> > For example, much of the DNA in humans does not code for anything andThe fact is that the weight of evidence, as we currently understand
> > has no other known function.
> "No other known function" does not equal "no function".
it, is strongly in favor of the existence of rather large stretches of
DNA in humans where mutations are selectably neutral. You can
hypothesize otherwise as much as you want, but what evidence do you
have to support your position?
> > If a mutation occurs in such a region ofLOL - you are too funny. First you argue against the idea of neutral
> > non-functional DNA, no change in the function of the human will occur.
> > This means that nature is blind to this mutation since it does not
> > result in a change in the function of the creature. Such a mutation
> > is referred to as a "neutral" mutation. There is even a "neutral
> > theory of evolution". If you don't believe me, look it up.
> Yes, but Kimura is not postulating anything that is seen today as
mutations, and then you try to come across as actually believing in
and supporting Kimura's work? Please! In any case, Behe's ideas are
very much in line with Kimura's Neutral Theory of Evolution. My
ideas, though a bit different from Behe's, are actually dependent upon
the existence of non-functional or "neutral" sequences/mutations.
My hypotheses are also testable in a falsifiable way and have a high
> > NatureYou snipped the language analogy so there is nothing more to say since
> > does in fact "recognize" or "detect" functional changes and selects
> > between differences in function. That is what "survival of the
> > fittest" is based on. However, neutral mutations are beyond the
> > detection of natural selection. This is a big problem since nature
> > cannot select or guide mutations that do not result in any functional
> > change to the information expressed by the DNA of a given creature.
> Genetic drift has been recognized in population genetics since the 60's.
> [snip oft repeated but still bad language analogy]
the information coded in DNA and even protein systems of functions are
not just language analogies, they are actually real
language/information systems. If you don't understand that language
analogy, you cannot understand the problems for genetic evolution of
new functions - which are separated from each other like tiny islands
on vast oceans of non-functional sequence arrangements.
> > This is a real problem.Oh really - then perhaps you can explain to me how a multi-protein
> No, it is not a problem. It is something that genetics has recognized and
function can evolve one mutation at a time?
> >> > No suchDid you actually read these references and abstracts yourself? If you
> >> > examples of functional evolution have ever been observed and
> >> > documented or even theorized on paper in a reasonable manner.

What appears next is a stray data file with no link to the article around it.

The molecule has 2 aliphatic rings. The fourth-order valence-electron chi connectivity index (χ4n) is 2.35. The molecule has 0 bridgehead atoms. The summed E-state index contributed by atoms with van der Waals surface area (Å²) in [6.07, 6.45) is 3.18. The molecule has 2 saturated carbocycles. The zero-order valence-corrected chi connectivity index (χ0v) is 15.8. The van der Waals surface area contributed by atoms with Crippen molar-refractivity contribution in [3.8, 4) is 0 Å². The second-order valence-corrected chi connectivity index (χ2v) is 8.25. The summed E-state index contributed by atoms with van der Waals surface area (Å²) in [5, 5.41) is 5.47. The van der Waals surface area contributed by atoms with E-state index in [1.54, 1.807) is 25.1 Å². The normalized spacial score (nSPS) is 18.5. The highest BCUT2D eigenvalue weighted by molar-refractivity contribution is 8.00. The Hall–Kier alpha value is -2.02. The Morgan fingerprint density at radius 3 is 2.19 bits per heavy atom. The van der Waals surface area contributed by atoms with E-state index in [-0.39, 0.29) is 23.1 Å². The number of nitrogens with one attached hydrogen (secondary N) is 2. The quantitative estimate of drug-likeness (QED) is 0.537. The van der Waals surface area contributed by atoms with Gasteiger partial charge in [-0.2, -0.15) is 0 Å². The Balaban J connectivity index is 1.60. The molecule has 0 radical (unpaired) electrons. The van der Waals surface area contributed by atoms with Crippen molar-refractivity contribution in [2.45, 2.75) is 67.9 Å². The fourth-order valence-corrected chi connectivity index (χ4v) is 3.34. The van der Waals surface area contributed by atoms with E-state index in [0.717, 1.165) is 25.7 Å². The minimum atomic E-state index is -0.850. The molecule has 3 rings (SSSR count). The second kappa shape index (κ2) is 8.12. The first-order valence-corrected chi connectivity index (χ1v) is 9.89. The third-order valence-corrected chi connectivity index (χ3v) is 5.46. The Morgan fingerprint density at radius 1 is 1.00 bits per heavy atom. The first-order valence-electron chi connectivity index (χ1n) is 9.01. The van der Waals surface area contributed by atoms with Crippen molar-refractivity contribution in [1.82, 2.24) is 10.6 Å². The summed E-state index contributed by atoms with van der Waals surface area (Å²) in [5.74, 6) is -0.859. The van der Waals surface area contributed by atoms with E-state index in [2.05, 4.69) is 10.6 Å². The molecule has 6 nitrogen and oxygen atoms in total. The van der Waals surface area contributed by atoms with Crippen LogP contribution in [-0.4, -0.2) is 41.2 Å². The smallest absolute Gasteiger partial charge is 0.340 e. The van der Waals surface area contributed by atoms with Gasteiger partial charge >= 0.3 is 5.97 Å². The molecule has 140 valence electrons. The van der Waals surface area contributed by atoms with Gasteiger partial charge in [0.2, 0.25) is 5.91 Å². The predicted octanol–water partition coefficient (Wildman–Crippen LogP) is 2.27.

> >> Actually, such examples abound. Where do you do your reading?
> > I do much of my reading from evolutionary journals and even
> Try these:
had you would quickly recognize that all of these examples of
evolution in humans are based on one or two point mutations to single
protein functions. This is not the issue. Such examples are very
common. They are actually less difficult to evolve than to evolve a
single protein function "de novo" - as occurred with the evolution of
the nylonase function in bacteria. The success of such examples of
evolution is based on the fact, that starting with a particular
function, variations in the *level* of that function are easy to
achieve with one or two point mutations - like your line of firemen
passing buckets of water. A mutation may remove a few firemen from
the line and make the water delivery slower than before. This change
in the level of function may actually be beneficial in certain
circumstances. However, the statistical random walk required to
achieve this change in level of function is extremely short since a
very high ratio of mutations could achieve this change in the level of
a pre-established function. However, problems arise when you want to
move from one type of function to another type of function. How are
you going to evolve a brand new function "de novo"? That is the
question. For functions at the lowest levels of complexity, this is
not too much of a problem due to the relatively high ratio of
beneficial vs. non-beneficial sequences. However, for functions at
higher and higher levels of functional complexity, this beneficial
density drops off in an exponential manner until evolution quickly
becomes hopelessly lost on an almost endless sea of meaningless
Again, no examples of multi-protein functions where all the proteins